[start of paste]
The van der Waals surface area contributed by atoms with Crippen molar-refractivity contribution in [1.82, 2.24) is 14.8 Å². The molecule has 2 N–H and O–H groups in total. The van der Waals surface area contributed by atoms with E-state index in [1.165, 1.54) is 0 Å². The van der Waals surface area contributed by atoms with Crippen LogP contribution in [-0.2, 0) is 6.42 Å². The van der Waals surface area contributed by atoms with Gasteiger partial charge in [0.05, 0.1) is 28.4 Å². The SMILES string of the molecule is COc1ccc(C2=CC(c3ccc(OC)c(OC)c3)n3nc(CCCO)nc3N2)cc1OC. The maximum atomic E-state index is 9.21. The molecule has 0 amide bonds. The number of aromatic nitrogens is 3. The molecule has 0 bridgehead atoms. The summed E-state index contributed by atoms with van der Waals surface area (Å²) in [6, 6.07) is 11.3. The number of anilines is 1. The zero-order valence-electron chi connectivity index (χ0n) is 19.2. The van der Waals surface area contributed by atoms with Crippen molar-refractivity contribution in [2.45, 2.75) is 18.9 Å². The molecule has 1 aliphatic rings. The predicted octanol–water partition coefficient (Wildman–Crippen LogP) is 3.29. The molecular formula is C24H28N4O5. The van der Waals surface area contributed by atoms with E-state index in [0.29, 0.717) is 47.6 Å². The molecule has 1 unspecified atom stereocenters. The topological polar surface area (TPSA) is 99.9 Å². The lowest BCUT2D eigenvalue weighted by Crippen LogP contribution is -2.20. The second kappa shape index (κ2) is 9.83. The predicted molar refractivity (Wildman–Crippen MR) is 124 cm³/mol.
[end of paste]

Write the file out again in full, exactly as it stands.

The van der Waals surface area contributed by atoms with Crippen molar-refractivity contribution in [1.82, 2.24) is 14.8 Å². The molecule has 2 N–H and O–H groups in total. The van der Waals surface area contributed by atoms with E-state index in [1.165, 1.54) is 0 Å². The van der Waals surface area contributed by atoms with Crippen LogP contribution in [-0.2, 0) is 6.42 Å². The van der Waals surface area contributed by atoms with Gasteiger partial charge in [0.05, 0.1) is 28.4 Å². The SMILES string of the molecule is COc1ccc(C2=CC(c3ccc(OC)c(OC)c3)n3nc(CCCO)nc3N2)cc1OC. The maximum atomic E-state index is 9.21. The molecule has 0 amide bonds. The number of aromatic nitrogens is 3. The molecule has 0 bridgehead atoms. The summed E-state index contributed by atoms with van der Waals surface area (Å²) in [6, 6.07) is 11.3. The number of anilines is 1. The zero-order valence-electron chi connectivity index (χ0n) is 19.2. The van der Waals surface area contributed by atoms with Crippen molar-refractivity contribution in [2.45, 2.75) is 18.9 Å². The molecule has 1 aliphatic rings. The predicted octanol–water partition coefficient (Wildman–Crippen LogP) is 3.29. The molecular formula is C24H28N4O5. The van der Waals surface area contributed by atoms with E-state index in [0.29, 0.717) is 47.6 Å². The molecule has 1 unspecified atom stereocenters. The topological polar surface area (TPSA) is 99.9 Å². The lowest BCUT2D eigenvalue weighted by Crippen LogP contribution is -2.20. The second kappa shape index (κ2) is 9.83. The predicted molar refractivity (Wildman–Crippen MR) is 124 cm³/mol.